Below is a write-up of the talk I gave at the Behavior Design Amsterdam #16 meetup on Thursday, February 15, 2018.
I’d like to talk about the future of our design practice and what I think we should focus our attention on. It is all related to this idea of complexity and opening up black boxes. We’re going to take the scenic route, though. So bear with me.
Two years ago I spent about half a year in Singapore.
While there I worked as product strategist and designer at a startup called ARTO, an art recommendation service. It shows you a random sample of artworks, you tell it which ones you like, and it will then start recommending pieces it thinks you like. In case you were wondering: yes, swiping left and right was involved.
We had this interesting problem of ingesting art from many different sources (mostly online galleries) with metadata of wildly varying levels of quality. So, using metadata to figure out which art to show was a bit of a non-starter. It should come as no surprise then, that we started looking into machine learning—image processing in particular.
And so I found myself working with my engineering colleagues on an art recommendation stream which was driven at least in part by machine learning. And I quickly realised we had a problem. In terms of how we worked together on this part of the product, it felt like we had taken a bunch of steps back in time. Back to a way of collaborating that was less integrated and less responsive.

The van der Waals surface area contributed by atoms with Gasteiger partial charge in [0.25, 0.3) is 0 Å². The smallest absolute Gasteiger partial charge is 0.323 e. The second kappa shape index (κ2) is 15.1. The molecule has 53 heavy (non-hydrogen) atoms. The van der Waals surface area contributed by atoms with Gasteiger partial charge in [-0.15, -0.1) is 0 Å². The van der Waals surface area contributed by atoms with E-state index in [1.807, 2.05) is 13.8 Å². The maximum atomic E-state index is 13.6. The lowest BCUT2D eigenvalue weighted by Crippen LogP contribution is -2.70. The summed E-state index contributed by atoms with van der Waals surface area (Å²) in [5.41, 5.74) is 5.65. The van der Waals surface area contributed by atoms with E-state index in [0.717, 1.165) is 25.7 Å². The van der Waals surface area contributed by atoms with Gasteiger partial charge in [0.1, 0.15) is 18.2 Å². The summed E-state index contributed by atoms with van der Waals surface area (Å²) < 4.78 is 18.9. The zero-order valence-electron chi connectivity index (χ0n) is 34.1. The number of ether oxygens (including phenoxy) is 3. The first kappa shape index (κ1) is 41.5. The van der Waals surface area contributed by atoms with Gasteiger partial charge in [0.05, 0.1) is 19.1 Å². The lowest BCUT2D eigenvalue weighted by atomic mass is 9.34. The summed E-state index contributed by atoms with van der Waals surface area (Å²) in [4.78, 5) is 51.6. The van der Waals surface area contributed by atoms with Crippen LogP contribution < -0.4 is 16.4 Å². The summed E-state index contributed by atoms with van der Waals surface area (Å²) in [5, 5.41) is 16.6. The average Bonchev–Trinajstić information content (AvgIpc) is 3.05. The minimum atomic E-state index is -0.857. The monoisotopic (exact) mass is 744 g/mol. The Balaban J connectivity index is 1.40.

That’s because we have all these nice tools and techniques for designing traditional software products. But software is deterministic. Machine learning is fundamentally different in nature: it is probabilistic.
It was hard for me to take the lead in the design of this part of the product for two reasons. First of all, it was challenging to get a first-hand feel of the machine learning feature before it was implemented.
And second of all, it was hard for me to communicate or visualise the intended behaviour of the machine learning feature to the rest of the team.
So when I came back to the Netherlands I decided to dig into this problem of design for machine learning. Turns out I opened up quite the can of worms for myself. But that’s okay.
There are two reasons I care about this: